Month After Month: Period Poverty

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Up to 500 million women and girls are living each month in period poverty.

Due to financial constraints, they lack access to essential tools for menstrual hygiene management (MHM), such as sanitary products and handwashing facilities.

Period poverty is often worsened by the stigma that still surrounds menstruation in many communities, making it difficult to practise optimal hygiene. It risks the systematic exclusion of girls and women from life-changing opportunities such as education.

Ultimately, without adequate support for MHM, the health, wellbeing and safety of women and girls is threatened. FIGO calls attention to the lack of effective, coordinated approaches for assisting vulnerable women to manage their menstruation with dignity.

Financial expense

The cost of purchasing sanitary products every month is a significant hurdle for many women across both high and low-resource settings.

In the European Union, sanitary products are regulated and taxed as luxury items. This 5 percent so-called ‘tampon tax’ is a burden on household incomes: past studies report that a fifth of UK parents have struggled to afford sanitary protection for their daughters.

Around the world, an estimated one in ten young women has been unable to afford protection for their period. 12 percent have been forced to improvise with devices that may be ineffective, unhygienic and unsafe.

Beyond the immediate inconvenience, discomfort and expenditure, the high financial cost of MHM can expose women and girls to physical, sexual and reproductive risk, as reported in this study from rural Kenya.

Women and WASH

As in so many areas of public health, poor quality services disproportionately impact adolescent girls - particularly during menstruation.

Goal 6 of the United Nations 2030 Agenda for Sustainable Development focuses on clean, accessible water for all; but according to UNICEF, 2.3 billion people still lack basic sanitation services. Without handwashing facilities, managing periods at home is a massive challenge.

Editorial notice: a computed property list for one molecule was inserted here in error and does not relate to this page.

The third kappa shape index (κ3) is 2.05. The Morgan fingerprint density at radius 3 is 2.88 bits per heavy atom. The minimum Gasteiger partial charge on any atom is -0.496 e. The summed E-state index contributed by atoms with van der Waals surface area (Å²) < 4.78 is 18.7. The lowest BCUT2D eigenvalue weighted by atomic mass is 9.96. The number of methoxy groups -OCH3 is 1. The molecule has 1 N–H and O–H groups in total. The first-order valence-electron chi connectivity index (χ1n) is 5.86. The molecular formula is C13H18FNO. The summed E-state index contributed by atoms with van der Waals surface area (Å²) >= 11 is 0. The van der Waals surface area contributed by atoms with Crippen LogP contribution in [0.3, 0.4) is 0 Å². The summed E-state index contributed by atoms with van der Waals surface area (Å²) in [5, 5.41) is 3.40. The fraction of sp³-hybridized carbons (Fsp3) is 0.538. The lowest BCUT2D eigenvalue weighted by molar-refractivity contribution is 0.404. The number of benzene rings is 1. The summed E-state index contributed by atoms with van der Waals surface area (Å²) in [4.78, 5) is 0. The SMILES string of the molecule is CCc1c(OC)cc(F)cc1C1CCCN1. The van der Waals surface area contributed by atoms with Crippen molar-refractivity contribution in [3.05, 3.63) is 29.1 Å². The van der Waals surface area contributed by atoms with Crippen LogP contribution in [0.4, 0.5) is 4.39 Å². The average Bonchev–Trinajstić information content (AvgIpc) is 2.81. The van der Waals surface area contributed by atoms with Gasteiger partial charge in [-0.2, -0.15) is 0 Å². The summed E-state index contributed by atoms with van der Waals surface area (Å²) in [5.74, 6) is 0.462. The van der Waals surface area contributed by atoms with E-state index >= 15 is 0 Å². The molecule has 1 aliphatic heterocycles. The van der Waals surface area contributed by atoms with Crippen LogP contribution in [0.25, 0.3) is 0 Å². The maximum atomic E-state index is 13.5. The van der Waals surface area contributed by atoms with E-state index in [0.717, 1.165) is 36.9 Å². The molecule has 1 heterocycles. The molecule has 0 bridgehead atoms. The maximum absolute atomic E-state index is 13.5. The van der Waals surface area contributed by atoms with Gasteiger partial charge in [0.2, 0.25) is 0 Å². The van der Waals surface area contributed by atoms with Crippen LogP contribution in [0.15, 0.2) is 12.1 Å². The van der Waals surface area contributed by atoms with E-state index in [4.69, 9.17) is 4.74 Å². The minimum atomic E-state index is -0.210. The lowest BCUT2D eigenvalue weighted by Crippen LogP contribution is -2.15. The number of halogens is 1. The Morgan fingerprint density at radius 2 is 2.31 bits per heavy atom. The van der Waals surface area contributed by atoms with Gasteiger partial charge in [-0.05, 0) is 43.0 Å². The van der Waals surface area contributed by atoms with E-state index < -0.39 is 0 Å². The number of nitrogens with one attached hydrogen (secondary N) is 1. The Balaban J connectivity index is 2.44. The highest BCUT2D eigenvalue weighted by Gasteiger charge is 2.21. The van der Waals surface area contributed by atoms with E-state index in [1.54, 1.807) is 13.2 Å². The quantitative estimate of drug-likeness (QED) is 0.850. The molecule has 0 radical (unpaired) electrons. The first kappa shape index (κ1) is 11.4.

The problem extends to schools, which often have no separate toilets with doors that can be safely closed, or facilities for the disposal of sanitary products. The WASH Poverty Diagnostics showed that 25 percent of women in Nigeria lack adequate privacy for MHM, while only 54 percent of schools in India had a separate and usable girls’ toilet.

FIGO asks that all health professionals ensure that water and sanitation (WASH) is embedded into commitments regarding the health and wellbeing of girls and young women. This is critical for improving maternal health outcomes, and for the 1.9 billion people menstruating regularly.

Long-term impact

Period poverty isn’t simply about the ability to manage and dispose of menstrual blood and products; the impact is long-term.

According to World Health Organization (WHO) research in the former Yugoslav Republic of Macedonia, 90 percent of female students in rural areas do not visit school for four or five days while on their period.

In the UK, a reported 137,700 girls have missed school due to period poverty. They risk falling 145 education days behind male counterparts.

In cases where women and girls are excluded from everyday activities ranging from cooking to education and religious rites, menstruation becomes another framework that boosts inequality and entrenches the lower status of women.


Lack of available information, poor sanitary infrastructure and unaffordable sanitary products combine to form a uniquely female healthcare crisis that negatively affects the life opportunities of women and girls everywhere.

It is essential that progress is made towards reducing period poverty and securing the full, healthy and safe participation of women and girls in their own lives. 52 percent of women and girls worldwide are of reproductive age; a basic biological occurrence cannot remain an economic and social obstacle.